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A History of Seventeenth-Century English Literature

ISBN: 978-0-631-22169-2
480 pages
December 2006, Wiley-Blackwell
A History of Seventeenth-Century English Literature (0631221697) cover image
A History of Seventeenth-Century Literature outlines significant developments in the English literary tradition between the years 1603 and 1690.

  • An energetic and provocative history of English literature from 1603-1690.
  • Part of the major Blackwell History of English Literature series.
  • Locates seventeenth-century English literature in its social and cultural contexts.
  • Considers the physical conditions of literary production and consumption.
  • Looks at the complex political, religious, cultural and social pressures on seventeenth-century writers.
  • Features close critical engagement with major authors and texts

Thomas Corns is a major international authority on Milton, the Caroline Court, and the political literature of the English Civil War and the Interregnum.

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List of illustrations ix

Preface x

1 The Last Years of Elizabeth I: Before March 1603 1

Literary Consumption and Production 2

Latin, Neo-Latin and English 14

Manuscript, Performance, Print 16

The Press and its Controls 22

The Final Years of Elizabethan Theatre 26

Patronage and Court Culture 30

2 From the Accession of James I to the Defenestration of Prague: March 1603 to May 1618 33

Changes and Continuities 33

The Making of the Royal Courts 35

Masques and Other Court Entertainments 38

Early Jacobean Theatre 42

Jacobean Shakespeare 45

Other Drama 70

Non-Dramatic Poetry 87

Non-Fictional Prose 113

3 From the Defenestration of Prague to the Personal Rule: May 1618 to March 1629 119

Continental Wars 119

Three Funerals and a Wedding 123

Masques and Pageants 129

Plays and Players 133

Poetry and Prose Romance 151

Non-Fictional Prose 156

News 164

4 The Literature of the Personal Rule: March 1629 to April 1640 167

The Making of the Caroline Court 167

Masques of the Personal Rule 176

Other Entertainments 182

Music and Literature at the Caroline Court 184

Themes, Occasions and Conversations 186

From Manuscript to Print 190

Plays and Players 192

Literature and Laudianism 203

George Herbert 206

The Emblem Books of Quarles and Wither 215

Early Milton 221

5 From the Short Parliament to the Restoration: April 1640 to May 1660 229

Events and Consequences 229

Royalist Poetry 239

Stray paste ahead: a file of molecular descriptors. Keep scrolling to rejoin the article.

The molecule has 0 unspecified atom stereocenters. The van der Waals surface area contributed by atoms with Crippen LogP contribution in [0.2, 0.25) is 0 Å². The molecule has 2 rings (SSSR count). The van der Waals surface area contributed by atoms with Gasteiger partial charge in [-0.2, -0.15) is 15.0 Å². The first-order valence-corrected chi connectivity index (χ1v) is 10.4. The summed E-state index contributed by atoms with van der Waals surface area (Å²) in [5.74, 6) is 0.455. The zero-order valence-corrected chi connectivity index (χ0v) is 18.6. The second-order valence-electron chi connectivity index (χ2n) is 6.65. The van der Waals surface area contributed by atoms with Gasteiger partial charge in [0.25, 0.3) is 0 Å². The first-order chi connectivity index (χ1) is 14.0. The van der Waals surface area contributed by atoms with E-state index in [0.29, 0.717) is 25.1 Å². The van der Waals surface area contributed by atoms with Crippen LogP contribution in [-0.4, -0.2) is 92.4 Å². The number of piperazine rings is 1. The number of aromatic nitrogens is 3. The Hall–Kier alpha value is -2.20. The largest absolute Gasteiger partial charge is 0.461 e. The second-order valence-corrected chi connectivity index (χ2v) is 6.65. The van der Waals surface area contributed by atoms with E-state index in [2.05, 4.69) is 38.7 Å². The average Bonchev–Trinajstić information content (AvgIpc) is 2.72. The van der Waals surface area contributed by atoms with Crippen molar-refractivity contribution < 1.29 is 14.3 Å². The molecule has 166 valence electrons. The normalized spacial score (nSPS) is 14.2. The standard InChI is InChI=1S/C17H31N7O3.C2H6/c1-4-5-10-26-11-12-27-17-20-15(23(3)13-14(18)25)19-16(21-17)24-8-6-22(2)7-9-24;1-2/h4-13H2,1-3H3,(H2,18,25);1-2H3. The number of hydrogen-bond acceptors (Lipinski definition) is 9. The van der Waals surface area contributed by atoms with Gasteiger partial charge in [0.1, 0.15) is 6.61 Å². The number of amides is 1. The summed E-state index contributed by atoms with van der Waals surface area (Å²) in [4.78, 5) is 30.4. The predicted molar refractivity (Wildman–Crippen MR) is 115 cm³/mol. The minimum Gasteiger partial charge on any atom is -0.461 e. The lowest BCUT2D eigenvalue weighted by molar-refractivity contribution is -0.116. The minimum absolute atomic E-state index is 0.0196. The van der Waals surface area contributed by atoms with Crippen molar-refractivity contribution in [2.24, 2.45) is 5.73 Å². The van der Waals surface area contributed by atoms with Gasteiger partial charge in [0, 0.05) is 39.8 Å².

Crashaw and Vaughan 264

Mid-Century Drama 273

Sir Thomas Browne 277

Poetry for Parliament and Protectorate 283

Pamphlet Wars 295

Newspapers 311

6 The Literature of the Rule of Charles II: May 1660 to February 1685 317

Dissent, Popery and Arbitrary Government 317

Theatre of the Rule of Charles II 327

Rochesterism 352

The Poetry of Dryden and Butler 360

Marvell After 1660 370

Bunyan, Pepys and Sprat 381

Milton, St Nicholas and Hutchinson 391

Katherine Philips and Margaret Cavendish 405

7 From the Accession of James II: After February 1685 409

James II and the Williamite Revolution 409

Aphra Behn: The Late Works 413

Dryden and James II 416

After 1690 421

Bibliography 429

Index 453

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Thomas N. Corns is Professor of English at the University of Wales, Bangor. His recent publications include A Companion to Milton (ed., Blackwell Publishing, 2001) and The Royal Image: Representations of Charles I (ed., 1999). He is an Honoured Scholar of the Milton Society of America.
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  • An energetic and provocative history of English literature from 1603-1690.

  • Part of the major Blackwell History of English Literature series.

  • Locates seventeenth-century English literature in its social and cultural contexts.

  • Considers the physical conditions of literary production and consumption.

  • Looks at the complex political, religious, cultural and social pressures on seventeenth-century writers.

  • Features close critical engagement with major authors and texts.

  • Thomas Corns is a major international authority on Milton, the Caroline Court, and the political literature of the English Civil War and the Interregnum.
See More

“This “handbook” is, perhaps, more “textbook” than “reference book”, but it is well done and would be a useful resource for undergraduate libraries.”  (Reference Reviews , 2011)

Tom Corns’s book is the first of its kind to attempt to relate literature to the history of its time not merely in broad abstract terms but in specific detail. He discusses individual works in such a way that they reoccupy their rightful place among the social and political events of their time. And so they come freshly alive. This is not the only story that could be told about literature, but it is one not to be ignored.

 

Alastair Fowler, Regius Professor of Rhetoric and English Literature, University of Edinburgh

Thomas Corns has written an exceptionally fine and remarkably ambitious history of seventeenth-century English literary culture. One of its great virtues is that this history begins with the late Elizabethan period and extends its account to the very end of the seventeenth century, thereby crossing and reexamining traditional boundaries of literary historical periodisation. Corns deftly illuminates the distinctive aesthetic achievements of seventeenth-century English writers, while precisely situating their works in their social, political, and religious contexts, as well as in relation to the other arts. Students and scholars alike will find this new, wide-ranging literary history of the period invaluable. It is an outstanding achievement. David Loewenstein, University of Wisconsin-Madison

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